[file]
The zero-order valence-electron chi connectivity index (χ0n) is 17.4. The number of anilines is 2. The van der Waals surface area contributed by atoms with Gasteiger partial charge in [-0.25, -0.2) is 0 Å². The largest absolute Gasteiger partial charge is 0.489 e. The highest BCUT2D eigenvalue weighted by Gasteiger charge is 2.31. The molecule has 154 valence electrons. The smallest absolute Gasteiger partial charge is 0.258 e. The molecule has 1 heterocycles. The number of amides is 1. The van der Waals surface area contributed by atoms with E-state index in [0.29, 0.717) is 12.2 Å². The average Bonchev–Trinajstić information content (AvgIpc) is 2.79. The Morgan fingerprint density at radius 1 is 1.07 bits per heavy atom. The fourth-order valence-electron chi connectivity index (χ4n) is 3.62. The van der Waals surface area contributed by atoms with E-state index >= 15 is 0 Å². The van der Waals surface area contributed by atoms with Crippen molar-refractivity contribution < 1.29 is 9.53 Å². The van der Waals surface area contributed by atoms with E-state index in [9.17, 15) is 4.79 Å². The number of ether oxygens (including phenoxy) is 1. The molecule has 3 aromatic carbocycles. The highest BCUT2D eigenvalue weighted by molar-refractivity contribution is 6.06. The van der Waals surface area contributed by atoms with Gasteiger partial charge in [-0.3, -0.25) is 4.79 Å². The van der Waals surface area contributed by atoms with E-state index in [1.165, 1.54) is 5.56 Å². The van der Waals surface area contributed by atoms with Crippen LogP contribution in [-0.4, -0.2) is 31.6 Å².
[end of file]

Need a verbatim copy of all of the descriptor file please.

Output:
The zero-order valence-electron chi connectivity index (χ0n) is 17.4. The number of anilines is 2. The van der Waals surface area contributed by atoms with Gasteiger partial charge in [-0.25, -0.2) is 0 Å². The largest absolute Gasteiger partial charge is 0.489 e. The highest BCUT2D eigenvalue weighted by Gasteiger charge is 2.31. The molecule has 154 valence electrons. The smallest absolute Gasteiger partial charge is 0.258 e. The molecule has 1 heterocycles. The number of amides is 1. The van der Waals surface area contributed by atoms with E-state index in [0.29, 0.717) is 12.2 Å². The average Bonchev–Trinajstić information content (AvgIpc) is 2.79. The Morgan fingerprint density at radius 1 is 1.07 bits per heavy atom. The fourth-order valence-electron chi connectivity index (χ4n) is 3.62. The van der Waals surface area contributed by atoms with E-state index >= 15 is 0 Å². The van der Waals surface area contributed by atoms with Crippen molar-refractivity contribution < 1.29 is 9.53 Å². The van der Waals surface area contributed by atoms with E-state index in [9.17, 15) is 4.79 Å². The number of ether oxygens (including phenoxy) is 1. The molecule has 3 aromatic carbocycles. The highest BCUT2D eigenvalue weighted by molar-refractivity contribution is 6.06. The van der Waals surface area contributed by atoms with Gasteiger partial charge in [-0.3, -0.25) is 4.79 Å². The van der Waals surface area contributed by atoms with E-state index in [1.165, 1.54) is 5.56 Å². The van der Waals surface area contributed by atoms with Crippen LogP contribution in [-0.4, -0.2) is 31.6 Å².